Review: The Tale of the Princess Kaguya – A beautiful send-off from a master

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PERHAPS it’s appropriate that Isao Takahata, the Studio Ghibli veteran who gave us the emotional abyss of Grave of the Fireflies, should bring a profound melancholy to his latest (supposedly final) film, The Tale of the Princess Kaguya, his first in over a decade. Soon to be an octogenarian, Takahata has managed to produce one of the most poignant, arresting and flat-out beautiful pieces of animation in a long blue moon, putting younger animators to shame in the process.

Adapted from ‘The Tale of the Bamboo Cutter’, a 10th Century Japanese folktale, Kaguya centres squarely on its eponymous protagonist. Born from a bamboo stalk and raised by humble bamboo cutters, Takenoko (‘Little Bamboo’ – lots of bamboo) rapidly matures to a young woman in tune with nature and, in doses, her own supernatural powers. Due to her gifts, she is ordained formally as Princess Kaguya and gets whisked off from her bucolic home to a palace in the city.

Assailed by the trappings of court – including her bug-eyed etiquette teacher, Lady Sagami – and a legion of suitors vying for her affections (and power), Takenoko finds herself torn between her familial obligations and her own pining for the simpler country life. The film wisely focuses on Takenoko’s struggles to assert her identity, especially as the surrounding plot gets quite complicated towards the latter half. No doubt this is a carry-over from its folktale roots, but Kaguya largely navigates its knotty narrative with grace, always glueing its attention on Takenoko.

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Its pace might best be described as a stately procession, allowing the audience to soak in the film’s rich, impressionistic colours and shapes. Stencilled in with deceptively simple charcoal strokes, Kaguya has a river-like fluidity to its surroundings. Takahata has mentioned he was influenced in part by The Man Who Planted Trees, but another key influence seems to have been traditional Japanese paintings, with their washed out pallets and vibrant colours.

The reliably stunning animation only accentuates Ghibli’s impeccable reputation – no frame goes unfilled with loving care by Takahata’s gifted team. The subtle gestures of the court scenes; the slapstick exasperation of Takenoko’s father; the rustle of grass in moonlit fields; they all combine to form an aching, gorgeous work of art.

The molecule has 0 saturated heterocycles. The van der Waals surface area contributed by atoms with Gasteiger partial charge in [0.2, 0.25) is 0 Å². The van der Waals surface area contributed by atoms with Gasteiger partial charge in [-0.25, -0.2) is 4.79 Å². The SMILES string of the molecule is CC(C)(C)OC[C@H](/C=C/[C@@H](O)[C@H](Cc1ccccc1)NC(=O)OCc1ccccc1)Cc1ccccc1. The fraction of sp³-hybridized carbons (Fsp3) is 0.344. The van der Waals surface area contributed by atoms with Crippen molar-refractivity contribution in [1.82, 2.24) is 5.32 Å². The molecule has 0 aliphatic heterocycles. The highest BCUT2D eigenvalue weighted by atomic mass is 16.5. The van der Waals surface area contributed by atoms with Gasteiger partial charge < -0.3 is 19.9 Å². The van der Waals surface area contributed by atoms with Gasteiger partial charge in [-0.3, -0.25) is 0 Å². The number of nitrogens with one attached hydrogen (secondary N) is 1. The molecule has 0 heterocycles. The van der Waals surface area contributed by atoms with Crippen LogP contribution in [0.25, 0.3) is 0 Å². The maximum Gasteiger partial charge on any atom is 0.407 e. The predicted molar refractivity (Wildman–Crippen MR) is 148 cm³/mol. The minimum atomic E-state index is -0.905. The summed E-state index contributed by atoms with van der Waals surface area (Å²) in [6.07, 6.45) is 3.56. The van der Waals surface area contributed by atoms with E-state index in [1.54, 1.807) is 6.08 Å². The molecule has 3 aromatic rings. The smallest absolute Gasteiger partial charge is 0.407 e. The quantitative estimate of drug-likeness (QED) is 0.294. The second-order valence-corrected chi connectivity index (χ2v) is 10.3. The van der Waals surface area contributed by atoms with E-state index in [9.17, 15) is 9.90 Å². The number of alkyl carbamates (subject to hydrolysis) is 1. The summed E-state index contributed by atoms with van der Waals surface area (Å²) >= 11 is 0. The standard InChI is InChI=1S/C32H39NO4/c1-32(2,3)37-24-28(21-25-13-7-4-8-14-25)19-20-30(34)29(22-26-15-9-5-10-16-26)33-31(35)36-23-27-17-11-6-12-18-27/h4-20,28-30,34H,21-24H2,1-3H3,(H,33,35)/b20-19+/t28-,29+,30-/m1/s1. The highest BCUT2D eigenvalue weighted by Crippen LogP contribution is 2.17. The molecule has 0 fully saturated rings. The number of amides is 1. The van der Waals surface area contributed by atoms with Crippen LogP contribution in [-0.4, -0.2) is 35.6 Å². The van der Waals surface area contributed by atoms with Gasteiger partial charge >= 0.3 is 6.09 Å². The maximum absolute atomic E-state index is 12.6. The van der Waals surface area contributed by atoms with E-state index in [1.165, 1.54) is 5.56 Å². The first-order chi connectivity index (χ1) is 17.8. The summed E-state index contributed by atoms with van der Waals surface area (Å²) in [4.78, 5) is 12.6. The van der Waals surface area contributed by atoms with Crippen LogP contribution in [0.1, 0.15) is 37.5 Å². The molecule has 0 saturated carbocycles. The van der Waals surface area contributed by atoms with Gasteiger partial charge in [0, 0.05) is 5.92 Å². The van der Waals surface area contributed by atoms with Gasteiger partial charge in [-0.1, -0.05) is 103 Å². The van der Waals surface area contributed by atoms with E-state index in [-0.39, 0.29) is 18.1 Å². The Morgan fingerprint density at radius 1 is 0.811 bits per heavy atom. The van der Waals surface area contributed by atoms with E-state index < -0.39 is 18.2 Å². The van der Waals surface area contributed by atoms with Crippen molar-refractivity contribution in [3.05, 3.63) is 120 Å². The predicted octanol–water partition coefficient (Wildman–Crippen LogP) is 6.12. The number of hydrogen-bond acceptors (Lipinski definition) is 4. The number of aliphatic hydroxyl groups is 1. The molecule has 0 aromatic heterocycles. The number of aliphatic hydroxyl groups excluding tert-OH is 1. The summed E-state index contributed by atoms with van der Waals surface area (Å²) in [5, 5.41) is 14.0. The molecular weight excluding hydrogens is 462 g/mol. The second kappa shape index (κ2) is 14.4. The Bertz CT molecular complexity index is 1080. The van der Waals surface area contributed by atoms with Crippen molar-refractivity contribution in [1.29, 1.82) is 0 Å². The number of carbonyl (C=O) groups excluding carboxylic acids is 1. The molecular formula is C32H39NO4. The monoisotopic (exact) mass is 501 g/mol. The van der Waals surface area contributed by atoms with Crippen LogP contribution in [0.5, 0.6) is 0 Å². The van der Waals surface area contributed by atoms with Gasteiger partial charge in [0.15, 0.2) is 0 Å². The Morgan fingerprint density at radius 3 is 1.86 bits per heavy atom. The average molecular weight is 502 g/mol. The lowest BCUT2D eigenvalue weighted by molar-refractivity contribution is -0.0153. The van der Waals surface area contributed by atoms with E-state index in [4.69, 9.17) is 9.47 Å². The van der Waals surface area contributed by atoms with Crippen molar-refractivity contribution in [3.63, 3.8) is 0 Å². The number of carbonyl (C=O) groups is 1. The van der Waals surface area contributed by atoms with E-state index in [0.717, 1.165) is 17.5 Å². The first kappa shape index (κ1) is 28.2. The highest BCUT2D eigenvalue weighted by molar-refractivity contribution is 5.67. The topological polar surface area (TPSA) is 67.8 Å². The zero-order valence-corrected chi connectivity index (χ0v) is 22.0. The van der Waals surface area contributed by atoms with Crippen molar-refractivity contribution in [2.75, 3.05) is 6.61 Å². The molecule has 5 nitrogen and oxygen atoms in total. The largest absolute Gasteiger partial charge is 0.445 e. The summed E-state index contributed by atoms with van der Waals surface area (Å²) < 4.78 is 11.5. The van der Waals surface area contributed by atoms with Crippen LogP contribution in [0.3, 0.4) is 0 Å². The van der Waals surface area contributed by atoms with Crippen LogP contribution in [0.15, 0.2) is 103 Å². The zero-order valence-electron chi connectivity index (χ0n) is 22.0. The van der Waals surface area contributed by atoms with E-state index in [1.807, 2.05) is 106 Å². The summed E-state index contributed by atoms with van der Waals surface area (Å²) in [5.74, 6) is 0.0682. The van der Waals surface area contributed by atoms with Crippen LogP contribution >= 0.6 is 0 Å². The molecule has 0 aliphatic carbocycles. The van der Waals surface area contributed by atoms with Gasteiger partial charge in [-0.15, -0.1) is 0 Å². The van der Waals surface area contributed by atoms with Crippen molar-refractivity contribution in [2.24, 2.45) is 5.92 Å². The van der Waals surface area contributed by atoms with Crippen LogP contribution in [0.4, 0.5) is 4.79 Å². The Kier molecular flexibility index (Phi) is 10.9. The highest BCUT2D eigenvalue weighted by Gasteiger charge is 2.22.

Joe Hisashi, scoring his first non-Miyazaki Ghibli film, lends his sweeping, lyrical strings to proceedings, but only at key moments. There are long stretches that feature only dialogue and sound effects; as a result, the moments when Hisashi’s music kicks in are whirlwinds of sound and feeling. For all its outlandish elements of super-grow bamboo babies and mythical relic hunting, Kaguya is surprisingly restrained for much of its running time, echoing the rigid formality of Takenoko’s My Fair Lady-style education.

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Much like Miyazaki at his best, however, the more fantastical sequences in the film are all the more breathtaking in light of its leisurely pace. A scene where, Takenoko, dreaming, barrels out of court and blurs into a flurry of charcoal lines is an amazing feat of pure motion. Another scene with Takenoko’s beau, Sutemaru, is similarly marvellous, the two soaring through the air as if they were a part of it. These are otherworldly moments in a deeply humanist film that, far from feeling indulgent, actively contribute to the depth of its characters.

Most human of all is Takenoko herself. Her maturation to a woman is a joy to watch, and it seems inevitable she will go down as one of the most compelling Ghibli protagonists. Her confidence in dealing with her facetious suitors is matched by her displeasure in courting. Her uncertainty in her identity, particularly in the last third, is similarly endearing.

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Her preference for nature over materialism is reflected by Takahata, who revels in laying out gorgeous vistas of flower-strewn meadows and juxtaposing them with the grimy bustle of the city and the narrow halls of the palace. When the film returns to nature, it takes a deep, contented breath.

For Takahata – a visionary every bit as important as Miyazaki – it’s a well-earned rest. As a swan song, Kaguya is even more of a triumph than The Wind Rises. As a film in its own right, it’s one of the all-time best from the studio he co-founded. It’s difficult to imagine a more fitting, or fonder, farewell.

*For clarification purposes, I saw the subtitled version. While the Ghibli dubs are usually of high quality, I’ll always recommend watching the version with the original cast and the original language.

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